Since we will not be developing a desktop application in this 2-article series, feel free to choose between the IDLE and the Python shell to follow the examples.

Do Basic Operations with Python on Linux

As is to be expected, you can perform arithmetic operations (feel free to use as many parentheses as needed to perform all the operations you want!) and manipulate text strings very easily with Python.

You can also assign the results of operations to variables and display them on the screen. A handy feature in Python is concatenation – just supply the values of variables and/or strings in a comma-delimited list (inside parentheses) to the print function and it will return the sentence composed by the items in the sequence:

>>> a = 5
>>> b = 8
>>> x = b / a
>>> x
>>> print(b, "divided by", a, "equals", x)

Note that you can mix variables of different types (numbers, strings, booleans, etc) and once you have assigned a value to a variable you can change the data type without problems later (for this reason Python is said to be a dynamically typed language).

If you attempt to do this in a statically typed language (such as Java or C#), an error will be thrown.

Learn Python Basic Operations
Learn Python Basic Operations

A Brief Comment About Object-Oriented Programming

In Object Oriented Programming (OOP), all entities in a program are represented as objects and thus they can interact with others. As such, they have properties and most of them can perform actions (known as methods).

For example, let’s suppose we want to create a dog object. Some of the possible properties are color, breed, age, etc, whereas some of the actions a dog can perform are bark(), eat(), sleep(), and many others.

Methods names, as you can see, are followed by a set of parentheses which may (or may not) contain one (or more) arguments (values that are passed to the method).

Let’s illustrate these concepts with one of the basic object types in Python: lists.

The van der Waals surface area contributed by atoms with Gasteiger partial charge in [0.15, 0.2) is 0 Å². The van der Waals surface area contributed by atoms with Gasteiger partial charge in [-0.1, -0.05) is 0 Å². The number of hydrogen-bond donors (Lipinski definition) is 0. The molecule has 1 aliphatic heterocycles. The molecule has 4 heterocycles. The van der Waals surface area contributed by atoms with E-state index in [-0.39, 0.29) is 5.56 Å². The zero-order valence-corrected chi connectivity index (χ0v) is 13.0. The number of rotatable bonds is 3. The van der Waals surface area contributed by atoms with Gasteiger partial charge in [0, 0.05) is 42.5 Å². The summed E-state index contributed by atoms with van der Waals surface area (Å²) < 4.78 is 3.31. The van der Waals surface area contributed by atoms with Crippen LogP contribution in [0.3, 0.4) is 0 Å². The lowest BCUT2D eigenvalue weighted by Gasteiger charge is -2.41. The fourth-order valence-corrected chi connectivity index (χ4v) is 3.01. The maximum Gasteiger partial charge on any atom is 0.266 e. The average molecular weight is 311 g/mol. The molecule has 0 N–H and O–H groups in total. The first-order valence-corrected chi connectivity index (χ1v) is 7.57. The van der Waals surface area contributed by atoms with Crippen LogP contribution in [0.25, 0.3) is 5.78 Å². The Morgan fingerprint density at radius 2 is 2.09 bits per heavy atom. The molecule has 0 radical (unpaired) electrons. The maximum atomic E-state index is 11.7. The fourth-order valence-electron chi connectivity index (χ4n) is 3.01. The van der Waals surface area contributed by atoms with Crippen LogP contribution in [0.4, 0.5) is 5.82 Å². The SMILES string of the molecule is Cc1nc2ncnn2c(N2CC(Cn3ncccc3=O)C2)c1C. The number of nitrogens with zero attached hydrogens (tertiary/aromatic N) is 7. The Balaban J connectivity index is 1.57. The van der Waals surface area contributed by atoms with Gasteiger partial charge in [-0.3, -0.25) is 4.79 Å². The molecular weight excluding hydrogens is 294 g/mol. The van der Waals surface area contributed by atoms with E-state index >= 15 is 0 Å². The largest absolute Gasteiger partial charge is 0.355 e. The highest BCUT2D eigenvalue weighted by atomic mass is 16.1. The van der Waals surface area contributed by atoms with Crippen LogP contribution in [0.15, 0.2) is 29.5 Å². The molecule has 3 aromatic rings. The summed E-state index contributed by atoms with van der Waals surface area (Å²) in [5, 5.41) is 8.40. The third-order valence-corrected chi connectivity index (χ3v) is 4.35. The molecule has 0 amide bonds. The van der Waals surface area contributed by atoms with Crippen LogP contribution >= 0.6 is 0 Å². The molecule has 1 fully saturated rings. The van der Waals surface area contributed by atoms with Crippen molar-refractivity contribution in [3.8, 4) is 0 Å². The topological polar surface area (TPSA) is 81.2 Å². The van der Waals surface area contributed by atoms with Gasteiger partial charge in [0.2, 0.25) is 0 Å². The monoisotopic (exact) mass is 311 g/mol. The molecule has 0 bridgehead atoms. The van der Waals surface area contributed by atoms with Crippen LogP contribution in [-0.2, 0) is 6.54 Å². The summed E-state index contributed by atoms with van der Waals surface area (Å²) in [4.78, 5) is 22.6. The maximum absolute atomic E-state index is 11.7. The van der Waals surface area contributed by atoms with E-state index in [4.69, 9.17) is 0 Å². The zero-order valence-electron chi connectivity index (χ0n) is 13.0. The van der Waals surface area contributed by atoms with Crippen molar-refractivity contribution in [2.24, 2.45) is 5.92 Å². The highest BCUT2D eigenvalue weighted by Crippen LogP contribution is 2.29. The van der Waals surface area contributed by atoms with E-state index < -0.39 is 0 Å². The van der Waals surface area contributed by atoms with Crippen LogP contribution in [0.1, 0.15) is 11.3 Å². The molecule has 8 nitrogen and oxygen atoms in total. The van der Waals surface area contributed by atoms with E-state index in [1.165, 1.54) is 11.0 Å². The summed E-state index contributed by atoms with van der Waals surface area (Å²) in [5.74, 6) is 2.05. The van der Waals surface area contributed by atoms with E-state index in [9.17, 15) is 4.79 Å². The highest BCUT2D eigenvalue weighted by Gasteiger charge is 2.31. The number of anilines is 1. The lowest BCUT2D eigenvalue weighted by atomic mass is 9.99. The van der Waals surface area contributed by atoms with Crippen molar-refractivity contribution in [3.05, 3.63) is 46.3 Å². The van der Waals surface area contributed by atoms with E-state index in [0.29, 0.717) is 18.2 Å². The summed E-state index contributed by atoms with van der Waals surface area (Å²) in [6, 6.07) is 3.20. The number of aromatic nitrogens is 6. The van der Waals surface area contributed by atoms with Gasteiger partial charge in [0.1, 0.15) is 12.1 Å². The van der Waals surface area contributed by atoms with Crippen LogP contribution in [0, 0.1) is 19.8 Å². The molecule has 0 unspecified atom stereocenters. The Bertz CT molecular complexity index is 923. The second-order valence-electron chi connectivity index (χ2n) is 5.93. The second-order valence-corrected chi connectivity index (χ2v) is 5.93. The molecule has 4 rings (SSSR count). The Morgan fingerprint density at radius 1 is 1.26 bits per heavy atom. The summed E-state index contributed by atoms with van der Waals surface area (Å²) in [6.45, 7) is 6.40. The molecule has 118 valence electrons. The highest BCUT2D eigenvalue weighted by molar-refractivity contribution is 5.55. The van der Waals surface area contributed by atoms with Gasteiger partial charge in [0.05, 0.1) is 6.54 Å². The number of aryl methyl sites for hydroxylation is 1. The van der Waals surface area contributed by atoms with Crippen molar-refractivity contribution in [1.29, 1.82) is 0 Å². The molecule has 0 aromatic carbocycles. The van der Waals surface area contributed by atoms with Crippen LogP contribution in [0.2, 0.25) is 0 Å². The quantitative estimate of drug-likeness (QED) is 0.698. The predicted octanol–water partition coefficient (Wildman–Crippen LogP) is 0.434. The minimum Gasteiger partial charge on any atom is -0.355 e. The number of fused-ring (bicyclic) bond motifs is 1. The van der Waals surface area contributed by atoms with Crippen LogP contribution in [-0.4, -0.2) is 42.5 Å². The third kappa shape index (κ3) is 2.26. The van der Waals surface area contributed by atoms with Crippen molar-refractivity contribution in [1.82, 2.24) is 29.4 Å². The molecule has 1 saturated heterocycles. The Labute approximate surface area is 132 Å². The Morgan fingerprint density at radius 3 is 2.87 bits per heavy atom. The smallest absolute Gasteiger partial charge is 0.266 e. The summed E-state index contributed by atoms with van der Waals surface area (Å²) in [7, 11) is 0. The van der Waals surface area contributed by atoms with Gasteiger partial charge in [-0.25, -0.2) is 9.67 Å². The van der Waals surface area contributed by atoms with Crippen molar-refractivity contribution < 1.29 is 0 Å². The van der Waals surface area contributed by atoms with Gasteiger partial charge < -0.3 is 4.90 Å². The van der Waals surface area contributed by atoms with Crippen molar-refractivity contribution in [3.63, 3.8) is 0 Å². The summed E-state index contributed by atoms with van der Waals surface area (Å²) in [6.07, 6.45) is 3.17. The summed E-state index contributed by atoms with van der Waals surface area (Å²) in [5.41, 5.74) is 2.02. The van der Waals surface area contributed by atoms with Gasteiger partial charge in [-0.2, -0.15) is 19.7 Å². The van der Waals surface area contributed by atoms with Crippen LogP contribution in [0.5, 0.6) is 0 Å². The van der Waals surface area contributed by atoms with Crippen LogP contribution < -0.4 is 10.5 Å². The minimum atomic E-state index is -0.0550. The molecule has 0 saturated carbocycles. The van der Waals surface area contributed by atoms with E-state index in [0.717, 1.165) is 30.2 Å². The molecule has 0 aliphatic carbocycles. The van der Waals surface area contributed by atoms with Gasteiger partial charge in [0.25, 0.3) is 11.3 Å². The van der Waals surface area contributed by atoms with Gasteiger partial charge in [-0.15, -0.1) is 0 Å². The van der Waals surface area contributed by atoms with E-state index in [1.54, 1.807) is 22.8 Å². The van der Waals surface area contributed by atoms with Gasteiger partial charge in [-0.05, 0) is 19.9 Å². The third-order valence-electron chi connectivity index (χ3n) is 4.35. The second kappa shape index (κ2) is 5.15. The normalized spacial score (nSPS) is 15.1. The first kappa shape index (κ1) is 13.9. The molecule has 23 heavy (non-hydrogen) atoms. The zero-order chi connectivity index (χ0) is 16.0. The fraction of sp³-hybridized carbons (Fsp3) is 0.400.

Illustrating Methods and Properties of Objects: Lists in Python

A list is an ordered group of items, which do not necessarily have to be all of the same data types. To create an empty list named rockBands, use a pair of square brackets as follows:

To append an item to the end of the list, pass the item to the append() method as follows:

>>> rockBands = []
>>> rockBands.append("The Beatles")
>>> rockBands.append("Pink Floyd")
>>> rockBands.append("The Rolling Stones")

To remove an item from the list, we can pass the specific element to the remove() method, or the position of the element (count starts at zero) in the list to pop().

In other words, we can use either of the following options to remove “The Beatles” from the list:

>>> rockBands.remove("The Beatles")
>>> rockBands.pop(0)

You can display the list of available methods for an object by pressing Ctrl + Space once you’ve typed the name followed by a dot:

List Available Python Methods
List Available Python Methods

A property of a list object is the number of items it contains. It is actually called length and is invoked by passing the list as an argument to the len built-in function (by the way, the print statement, which we exemplified earlier-, is another Python built-in function).

If you type len followed by opening parentheses in the IDLE, you will see the default syntax of the function:

Python len Function
Python len Function

Now, what about the individual items on the list? Do they have methods and properties as well? The answer is yes. For example, you can convert a string item to uppercase and get the number of characters it contains as follows:

>>> rockBands[0].upper()